Bile salts are acting as natural emulsifier which is having HLB (Hydrophilic-Lipophilic Balance) value around 18. i. e. more hydrophilic, also there are various commercial emulsifiers available in the market.

Birds are consuming 2.5 to 3 times more water than the feed consumption, and total fat in feed is around 6 % or slightly more (depends on the feed ingredients), hence water consumption is approx. 30 – 40 times more than total fat intake, Hence birds require emulsifier which dissolve oil in water and should have more Hydrophilicity or HLB value (min. 8 and max. 18).

Fig. 1. HLB Scale

Commercial emulsifiers –

  1. Lecithin (Phospholipids) – More lipophilic emulsifier with low HLB value hence not suitable for poultry. Its structure is having two lipophilic tails and one hydrophilic head.
  2. Lysolecithin (Lysophospholipid) – Hydrophilic emulsifier with O/W emulsifier property but HLB is below 13. It is derived from lecithin and having one lipophilic tail and one hydrophilic head.
  3. GPEGR (Glyceryl Polyethylene Glycol Ricinoleate) /PEGR (Polyethylene Glycol Ricinoleate) / Emulso – V (Venky’s) – Hydrophilic emulsifier with O/W emulsifier property and HLB value is around 13.10 and above. It is derived from castor oil and its structure is having more hydrophilic portion. Castor oil is rich in long chain unsaturated fatty acids which acts as a potent emulsifier itself. Toxicity of enzyme ricin is removed after heat treatment.

About GPEGR/PEGR (Emulso – V) –

Properties –

Properties and Uses –

  1. PEGR is non toxic and naturally biodegrades and is recognized as Generally Recognized as Safe (GRAS).
  2. PEGR is non-ionic and stable in broad range of pH and high temperatures and is suitable for pelleted feeds.
  3.  “Nutritional Emulsifier” as it consumes little energy than other emulsifiers like soy lecithin and dissolved in gut by mechanical stirring.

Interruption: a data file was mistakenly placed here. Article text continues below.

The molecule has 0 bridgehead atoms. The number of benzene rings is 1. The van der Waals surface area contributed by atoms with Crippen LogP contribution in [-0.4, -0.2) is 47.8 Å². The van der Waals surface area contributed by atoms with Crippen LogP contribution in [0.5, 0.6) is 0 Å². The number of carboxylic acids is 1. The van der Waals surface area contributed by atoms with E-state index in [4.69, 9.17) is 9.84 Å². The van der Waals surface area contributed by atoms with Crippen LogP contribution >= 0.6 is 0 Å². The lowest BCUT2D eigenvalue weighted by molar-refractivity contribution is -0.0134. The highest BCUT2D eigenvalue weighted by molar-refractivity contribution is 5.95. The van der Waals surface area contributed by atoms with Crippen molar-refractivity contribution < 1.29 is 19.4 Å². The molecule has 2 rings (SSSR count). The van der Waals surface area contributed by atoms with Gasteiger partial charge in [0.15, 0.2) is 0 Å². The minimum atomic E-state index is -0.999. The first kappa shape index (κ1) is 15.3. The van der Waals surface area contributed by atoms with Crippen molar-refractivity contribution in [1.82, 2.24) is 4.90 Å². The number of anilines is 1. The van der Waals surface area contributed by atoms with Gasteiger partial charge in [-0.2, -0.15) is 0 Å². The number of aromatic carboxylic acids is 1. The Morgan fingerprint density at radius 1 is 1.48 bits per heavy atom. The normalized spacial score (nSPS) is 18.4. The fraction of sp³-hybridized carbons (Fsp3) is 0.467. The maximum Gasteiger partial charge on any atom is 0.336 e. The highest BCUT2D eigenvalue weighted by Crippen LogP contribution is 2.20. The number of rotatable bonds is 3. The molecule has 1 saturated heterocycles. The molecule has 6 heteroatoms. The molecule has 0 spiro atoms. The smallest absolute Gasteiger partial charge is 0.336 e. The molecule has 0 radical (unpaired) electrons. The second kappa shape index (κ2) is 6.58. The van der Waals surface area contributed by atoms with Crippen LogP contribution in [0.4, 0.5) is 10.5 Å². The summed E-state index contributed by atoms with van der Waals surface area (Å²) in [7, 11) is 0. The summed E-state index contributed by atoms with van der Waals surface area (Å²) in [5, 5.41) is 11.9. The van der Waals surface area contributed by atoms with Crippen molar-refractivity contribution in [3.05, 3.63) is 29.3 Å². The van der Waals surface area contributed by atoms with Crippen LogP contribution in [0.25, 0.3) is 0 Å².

4. It can increase digestibility of long chain saturated fatty acids (C16 and C18) hence; it is economical as animal fats and some vegetable fats (Like Palm oil) contains LCFA (Max. saturated).
  5. It reduces liver fat / abdominal fat pad and circulatory lipids as well as dietary lipids are utilized in better way.
  6. PEGR utilize more fat and can be used in least cost feed formulation for energy equivalence.
  7. PEGR act as a bio surfactant.
  8. PEGR is compatible with NSPs because PEGR reduces viscosity (NSPs having property to increase the viscosity in GIT and increased viscosity leads to inadequate absorption of nutrients and impaired peristaltic progress of chyme through intestine which may leads bacterial overgrowth and micro flora reduces binding of bile salts to fat in upper intestinal tract, hence wash out the fats with reduces its utilization).
  9. PEGR is a good emulsifier and can produce effects inside as well as outside the body.
  10. Inhibition of fungal growth – It bounds moisture (as moisture is inside the feed particle) it does not evaporate thereby maintains the nutrient value intact without any loss and inhibits the growth of yeast and mold.  It also helpful for uniform mixing of not only fats or oils but also liquid amino acids, liquid vitamins and liquid acidifiers.
  11. PEGR acts as a lubricant during feed production which helps in better pellets production with less energy consumption. Also, due to the lubrication property, there is less friction in the dye which helps to increase the dye life.
  12. The process of pelletizing feed requires the use of steam at conditioning however steam and oil have no compatibility. The PEGR are known to improve the feed production process by reducing the interfacial tension between two immiscible phases of oil and water leading to quality feed production.